First, the court disagreed with the SEC's interpretation of Section 211(h), which codified Section 913(h) of the Dodd-Frank Act (Dodd-Frank) into the Advisers Act. While the section contains broad language allowing the SEC to "facilitate the provision of simple and clear disclosures" to all investors and "'promulgate rules prohibiting or restricting certain sales practices ... for any investment advisers,'" the court found that this language does not cover investors in, and advisers of, private funds. When explaining its reasoning, the court referenced the Investment Company Act of 1940 (the Company Act), enacted at the same time as the Advisers Act. The court noted that the Company Act sought to preserve a "market driven relationship between a private fund adviser, the fund and outside investors[,]" and found that the Rule impermissibly altered this relationship. Next, the court held that, contrary to the SEC's position, Dodd-Frank Section 913 had "nothing to do with private funds." Instead, in the court's view, Section 913 only applied to "retail customers," less-sophisticated investors who generally are unable to participate in private funds. To justify this interpretation, the court noted that only Title IV of Dodd-Frank introduced explicit provisions to regulate private fund advisers, while Title IX of Dodd-Frank, in which Section 913 is located, addresses only retail customers. Nonetheless, the SEC claimed that Congress' decision to use "investor" in Section 913(h), instead of "retail customers," indicated its intention to "include private investors" in Section 913's coverage. But the court ultimately disagreed with this interpretation, writing that it was "unlikely that Congress meant to switch to 'investor' 'in the middle of a provision otherwise devoted' to retail investment."

The court also dismissed the SEC's claim that it sought to prevent fraud through the Rule as "pretextual." Section 206(4) authorizes the SEC to "prescribe means reasonably designed to prevent ... fraudulent, deceptive, or manipulative" behavior or practices among "any investment adviser." However, the court found that the Commission failed "to explain how the [Rule] would prevent fraud[,]" because the Rule did not "'define' the fraudulent acts or practices that the [Rule] purportedly is designed to prevent." Moreover, the court found that Section 206(4) does not "authorize the Commission to require disclosure and reporting." The court reached this conclusion after noting that where Congress intended to require investment advisers to disclose or require specific information, it articulated that intention expressly in the statute. In contrast, Section 206(4) does not include an explicit requirement for investment advisers to disclose certain information..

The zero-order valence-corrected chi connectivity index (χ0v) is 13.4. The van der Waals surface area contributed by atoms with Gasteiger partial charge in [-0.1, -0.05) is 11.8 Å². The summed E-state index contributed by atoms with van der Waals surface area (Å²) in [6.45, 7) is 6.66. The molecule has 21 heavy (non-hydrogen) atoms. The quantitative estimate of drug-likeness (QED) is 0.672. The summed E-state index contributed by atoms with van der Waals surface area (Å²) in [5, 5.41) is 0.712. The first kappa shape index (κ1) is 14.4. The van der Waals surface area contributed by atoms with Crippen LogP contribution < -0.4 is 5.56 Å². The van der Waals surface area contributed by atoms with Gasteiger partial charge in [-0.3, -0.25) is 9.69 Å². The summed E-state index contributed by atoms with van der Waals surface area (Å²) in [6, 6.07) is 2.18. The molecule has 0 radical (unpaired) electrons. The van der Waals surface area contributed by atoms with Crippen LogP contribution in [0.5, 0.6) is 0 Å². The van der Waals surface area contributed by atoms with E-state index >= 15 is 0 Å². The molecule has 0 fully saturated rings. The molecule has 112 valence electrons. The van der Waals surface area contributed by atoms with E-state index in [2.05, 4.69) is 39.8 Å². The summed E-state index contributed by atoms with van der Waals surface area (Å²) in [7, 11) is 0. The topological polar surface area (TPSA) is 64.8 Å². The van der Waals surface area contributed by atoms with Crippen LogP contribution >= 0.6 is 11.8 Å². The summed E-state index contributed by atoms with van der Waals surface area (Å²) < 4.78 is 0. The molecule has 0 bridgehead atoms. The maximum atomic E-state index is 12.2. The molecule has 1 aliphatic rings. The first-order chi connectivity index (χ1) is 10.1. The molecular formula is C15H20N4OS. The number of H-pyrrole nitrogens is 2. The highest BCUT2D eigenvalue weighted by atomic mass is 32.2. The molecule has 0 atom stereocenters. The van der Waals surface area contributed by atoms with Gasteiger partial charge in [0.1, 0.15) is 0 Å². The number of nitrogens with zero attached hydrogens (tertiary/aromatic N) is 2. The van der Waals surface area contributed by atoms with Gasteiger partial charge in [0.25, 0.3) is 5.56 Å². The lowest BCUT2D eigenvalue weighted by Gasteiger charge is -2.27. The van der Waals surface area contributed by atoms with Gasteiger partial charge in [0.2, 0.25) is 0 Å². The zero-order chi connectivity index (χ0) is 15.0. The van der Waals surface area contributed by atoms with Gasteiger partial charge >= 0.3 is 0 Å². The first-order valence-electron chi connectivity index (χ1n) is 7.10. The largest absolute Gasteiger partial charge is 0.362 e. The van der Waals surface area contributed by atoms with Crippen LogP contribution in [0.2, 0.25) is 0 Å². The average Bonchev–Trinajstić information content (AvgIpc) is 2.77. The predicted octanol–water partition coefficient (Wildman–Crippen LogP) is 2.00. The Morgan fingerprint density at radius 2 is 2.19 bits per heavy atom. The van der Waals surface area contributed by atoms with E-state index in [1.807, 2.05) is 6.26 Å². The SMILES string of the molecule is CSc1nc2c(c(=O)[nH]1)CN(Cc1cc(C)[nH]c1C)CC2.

With this decision, the Fifth Circuit returns federal regulation of private fund advisers to the pre-Rule status quo, at least for now. However, the case provides a clearer picture of the SEC's interest in increasing federal oversight of private funds, and may portend the SEC taking an aggressive approach to audits and other enforcement actions relating to private fund advisers. In addition, the Commission may seek a rehearing on the Rule through an appeal. It could also restart the rulemaking process and craft a new version of the Rule that addresses the deficiencies the court observed.

Summer associate Priyanka Podugu assisted in the preparation of this alert.


1. Nat'l Ass'n of Priv. Fund Managers v. Sec. Exch. Comm'n, No. 23-60471 (5th Circuit, June 5, 2024).

The content of this article is intended to provide a general guide to the subject matter. Specialist advice should be sought about your specific circumstances.